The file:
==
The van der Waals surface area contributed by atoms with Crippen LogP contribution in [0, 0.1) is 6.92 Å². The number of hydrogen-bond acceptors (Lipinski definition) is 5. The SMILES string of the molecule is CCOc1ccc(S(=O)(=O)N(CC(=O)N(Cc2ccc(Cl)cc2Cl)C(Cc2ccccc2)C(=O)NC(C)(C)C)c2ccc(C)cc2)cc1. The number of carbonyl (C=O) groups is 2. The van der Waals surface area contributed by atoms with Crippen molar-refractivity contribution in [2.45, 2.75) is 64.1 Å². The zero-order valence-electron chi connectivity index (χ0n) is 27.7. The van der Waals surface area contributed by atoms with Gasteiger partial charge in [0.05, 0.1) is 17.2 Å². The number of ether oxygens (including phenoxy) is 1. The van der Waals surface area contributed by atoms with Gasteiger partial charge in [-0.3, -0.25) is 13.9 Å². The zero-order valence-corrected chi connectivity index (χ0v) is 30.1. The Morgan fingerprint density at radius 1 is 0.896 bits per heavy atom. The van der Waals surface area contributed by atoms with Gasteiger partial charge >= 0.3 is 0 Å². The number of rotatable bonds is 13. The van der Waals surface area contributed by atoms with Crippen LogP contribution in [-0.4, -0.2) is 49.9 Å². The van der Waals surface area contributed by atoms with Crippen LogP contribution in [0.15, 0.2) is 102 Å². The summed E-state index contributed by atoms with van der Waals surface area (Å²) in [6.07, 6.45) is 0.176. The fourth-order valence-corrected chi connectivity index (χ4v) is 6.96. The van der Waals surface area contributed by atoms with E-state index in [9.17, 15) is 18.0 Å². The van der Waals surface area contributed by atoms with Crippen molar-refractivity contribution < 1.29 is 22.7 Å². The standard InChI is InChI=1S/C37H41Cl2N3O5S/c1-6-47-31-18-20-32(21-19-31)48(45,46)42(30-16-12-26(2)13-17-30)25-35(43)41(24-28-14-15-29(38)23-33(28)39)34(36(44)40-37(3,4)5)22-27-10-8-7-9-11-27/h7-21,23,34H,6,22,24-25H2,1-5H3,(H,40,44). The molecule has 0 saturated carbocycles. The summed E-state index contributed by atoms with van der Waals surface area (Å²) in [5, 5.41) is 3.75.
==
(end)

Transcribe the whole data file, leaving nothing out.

The van der Waals surface area contributed by atoms with Crippen LogP contribution in [0, 0.1) is 6.92 Å². The number of hydrogen-bond acceptors (Lipinski definition) is 5. The SMILES string of the molecule is CCOc1ccc(S(=O)(=O)N(CC(=O)N(Cc2ccc(Cl)cc2Cl)C(Cc2ccccc2)C(=O)NC(C)(C)C)c2ccc(C)cc2)cc1. The number of carbonyl (C=O) groups is 2. The van der Waals surface area contributed by atoms with Crippen molar-refractivity contribution in [2.45, 2.75) is 64.1 Å². The zero-order valence-electron chi connectivity index (χ0n) is 27.7. The van der Waals surface area contributed by atoms with Gasteiger partial charge in [0.05, 0.1) is 17.2 Å². The number of ether oxygens (including phenoxy) is 1. The van der Waals surface area contributed by atoms with Gasteiger partial charge in [-0.3, -0.25) is 13.9 Å². The zero-order valence-corrected chi connectivity index (χ0v) is 30.1. The Morgan fingerprint density at radius 1 is 0.896 bits per heavy atom. The van der Waals surface area contributed by atoms with Gasteiger partial charge >= 0.3 is 0 Å². The number of rotatable bonds is 13. The van der Waals surface area contributed by atoms with Crippen LogP contribution in [-0.4, -0.2) is 49.9 Å². The van der Waals surface area contributed by atoms with Crippen LogP contribution in [0.15, 0.2) is 102 Å². The summed E-state index contributed by atoms with van der Waals surface area (Å²) in [6.07, 6.45) is 0.176. The fourth-order valence-corrected chi connectivity index (χ4v) is 6.96. The van der Waals surface area contributed by atoms with E-state index in [9.17, 15) is 18.0 Å². The van der Waals surface area contributed by atoms with Crippen molar-refractivity contribution < 1.29 is 22.7 Å². The standard InChI is InChI=1S/C37H41Cl2N3O5S/c1-6-47-31-18-20-32(21-19-31)48(45,46)42(30-16-12-26(2)13-17-30)25-35(43)41(24-28-14-15-29(38)23-33(28)39)34(36(44)40-37(3,4)5)22-27-10-8-7-9-11-27/h7-21,23,34H,6,22,24-25H2,1-5H3,(H,40,44). The molecule has 0 saturated carbocycles. The summed E-state index contributed by atoms with van der Waals surface area (Å²) in [5, 5.41) is 3.75.